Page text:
And Smith County Commissioners claim--yet again--that they are ready to put together a road plan.
It's comical how predictable the Smith County clownishioners are--comical and pathetic. Every two years when some of the members of the commissioners court come up for re-election, they start giving lip service to fixing our roads and bridges. This has been going on for about a decade now, and we still got nothin'. So, yesterday, this brain trust--the clownishioners court--announced a big plan to, well, start working on a big plan:
Link to article: Residents asked to provide input as Smith County makes long-range road improvement plan
So why the hell didn't this happen about six months ago, so part of the plan could be implemented in the budget for the 2018 fiscal year? I'll tell you why: BECAUSE NOBODY WAS RUNNING FOR RE-ELECTION! No sooner than Judge Moran and Commissioner Cary Nix had announced their plans to run that all of a sudden they've concocted this big, showy plan to seek "public input." Of course "public input" is going to include a number of "town hall" style meetings at which some or all of the members of the commissioners court are going to be present, right? And I'm sure there are going to be a series of press releases by their propagandist (journalism flunky Casey Murphy).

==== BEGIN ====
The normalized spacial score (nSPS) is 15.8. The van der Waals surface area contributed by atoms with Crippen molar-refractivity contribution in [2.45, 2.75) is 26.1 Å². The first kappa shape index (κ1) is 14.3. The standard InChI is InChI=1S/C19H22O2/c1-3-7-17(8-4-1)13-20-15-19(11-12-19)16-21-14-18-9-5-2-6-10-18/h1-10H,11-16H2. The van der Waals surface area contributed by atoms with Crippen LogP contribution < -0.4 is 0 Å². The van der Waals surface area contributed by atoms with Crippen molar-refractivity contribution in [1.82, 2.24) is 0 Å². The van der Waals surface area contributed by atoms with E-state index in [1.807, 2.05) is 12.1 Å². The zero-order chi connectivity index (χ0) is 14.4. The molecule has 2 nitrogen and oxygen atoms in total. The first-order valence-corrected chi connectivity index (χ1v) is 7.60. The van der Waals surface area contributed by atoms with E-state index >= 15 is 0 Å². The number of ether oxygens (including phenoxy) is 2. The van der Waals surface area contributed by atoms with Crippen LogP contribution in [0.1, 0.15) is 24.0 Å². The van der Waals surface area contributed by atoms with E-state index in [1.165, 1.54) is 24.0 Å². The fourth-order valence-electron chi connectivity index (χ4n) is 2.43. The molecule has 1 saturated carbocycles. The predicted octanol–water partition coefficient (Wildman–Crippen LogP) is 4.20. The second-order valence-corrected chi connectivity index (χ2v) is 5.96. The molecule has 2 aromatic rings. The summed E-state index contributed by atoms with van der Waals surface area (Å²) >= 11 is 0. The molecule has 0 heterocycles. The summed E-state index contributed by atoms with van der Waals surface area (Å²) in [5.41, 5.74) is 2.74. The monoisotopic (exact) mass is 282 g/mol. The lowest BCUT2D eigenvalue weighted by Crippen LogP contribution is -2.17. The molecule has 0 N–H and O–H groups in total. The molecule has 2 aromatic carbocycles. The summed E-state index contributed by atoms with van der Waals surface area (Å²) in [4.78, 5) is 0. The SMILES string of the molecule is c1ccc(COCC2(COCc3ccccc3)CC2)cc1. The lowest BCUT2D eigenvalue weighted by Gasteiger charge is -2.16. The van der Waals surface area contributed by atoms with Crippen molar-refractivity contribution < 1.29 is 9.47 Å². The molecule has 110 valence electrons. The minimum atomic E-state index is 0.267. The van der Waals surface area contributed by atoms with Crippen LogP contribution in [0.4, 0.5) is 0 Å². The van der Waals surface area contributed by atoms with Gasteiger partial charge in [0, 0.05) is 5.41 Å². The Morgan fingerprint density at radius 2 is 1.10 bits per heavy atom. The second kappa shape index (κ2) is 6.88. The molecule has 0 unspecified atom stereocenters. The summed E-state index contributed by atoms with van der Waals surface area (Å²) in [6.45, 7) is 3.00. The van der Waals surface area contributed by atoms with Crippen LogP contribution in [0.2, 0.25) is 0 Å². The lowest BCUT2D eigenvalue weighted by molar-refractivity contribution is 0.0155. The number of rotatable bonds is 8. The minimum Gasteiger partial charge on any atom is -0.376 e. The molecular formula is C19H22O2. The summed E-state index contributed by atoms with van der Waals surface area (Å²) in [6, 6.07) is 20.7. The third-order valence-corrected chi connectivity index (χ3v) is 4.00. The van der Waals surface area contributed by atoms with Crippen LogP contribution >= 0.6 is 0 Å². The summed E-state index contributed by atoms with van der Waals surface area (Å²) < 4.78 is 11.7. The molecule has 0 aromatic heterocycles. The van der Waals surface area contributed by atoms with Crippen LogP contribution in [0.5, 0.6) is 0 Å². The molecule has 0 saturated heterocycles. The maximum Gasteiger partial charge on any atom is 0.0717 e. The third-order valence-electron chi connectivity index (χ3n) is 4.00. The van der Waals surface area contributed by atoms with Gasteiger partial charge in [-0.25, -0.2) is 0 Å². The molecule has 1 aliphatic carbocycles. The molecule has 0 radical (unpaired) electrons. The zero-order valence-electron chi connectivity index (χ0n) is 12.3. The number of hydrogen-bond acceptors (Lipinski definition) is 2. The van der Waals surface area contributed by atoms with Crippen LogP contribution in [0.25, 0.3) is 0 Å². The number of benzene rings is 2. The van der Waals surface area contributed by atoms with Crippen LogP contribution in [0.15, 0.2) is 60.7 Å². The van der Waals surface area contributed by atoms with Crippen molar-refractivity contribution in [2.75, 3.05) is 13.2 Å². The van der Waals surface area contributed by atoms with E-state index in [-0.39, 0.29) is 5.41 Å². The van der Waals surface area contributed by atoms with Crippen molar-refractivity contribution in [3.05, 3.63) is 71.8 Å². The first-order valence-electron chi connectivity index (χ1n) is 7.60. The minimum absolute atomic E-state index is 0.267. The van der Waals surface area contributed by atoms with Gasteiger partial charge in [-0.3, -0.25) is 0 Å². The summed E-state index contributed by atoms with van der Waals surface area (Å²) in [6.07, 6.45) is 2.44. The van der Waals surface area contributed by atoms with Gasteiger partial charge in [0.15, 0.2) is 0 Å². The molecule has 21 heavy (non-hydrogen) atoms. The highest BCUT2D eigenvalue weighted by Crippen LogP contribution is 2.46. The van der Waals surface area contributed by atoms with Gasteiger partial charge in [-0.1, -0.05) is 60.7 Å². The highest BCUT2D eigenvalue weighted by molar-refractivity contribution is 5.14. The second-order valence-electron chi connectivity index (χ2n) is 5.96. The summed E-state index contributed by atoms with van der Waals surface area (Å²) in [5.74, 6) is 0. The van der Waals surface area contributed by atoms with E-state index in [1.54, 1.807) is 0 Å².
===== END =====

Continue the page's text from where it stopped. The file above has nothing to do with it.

During campaign season.
It's called "free campaign advertising" for the incumbents. (Well, if by "free," you mean at taxpayer expense.)
Another good thing about the timing of this is that they won't have to really start talking about the cost until after the March primaries, in which most of our county political races are decided. That way they can avoid the politically inconvenient truth about this until the election is over: that they may have to raise taxes or cut county services to make up for a decade of neglecting this problem.
|Typical rural road in Smith County, Texas|
But this is a good thing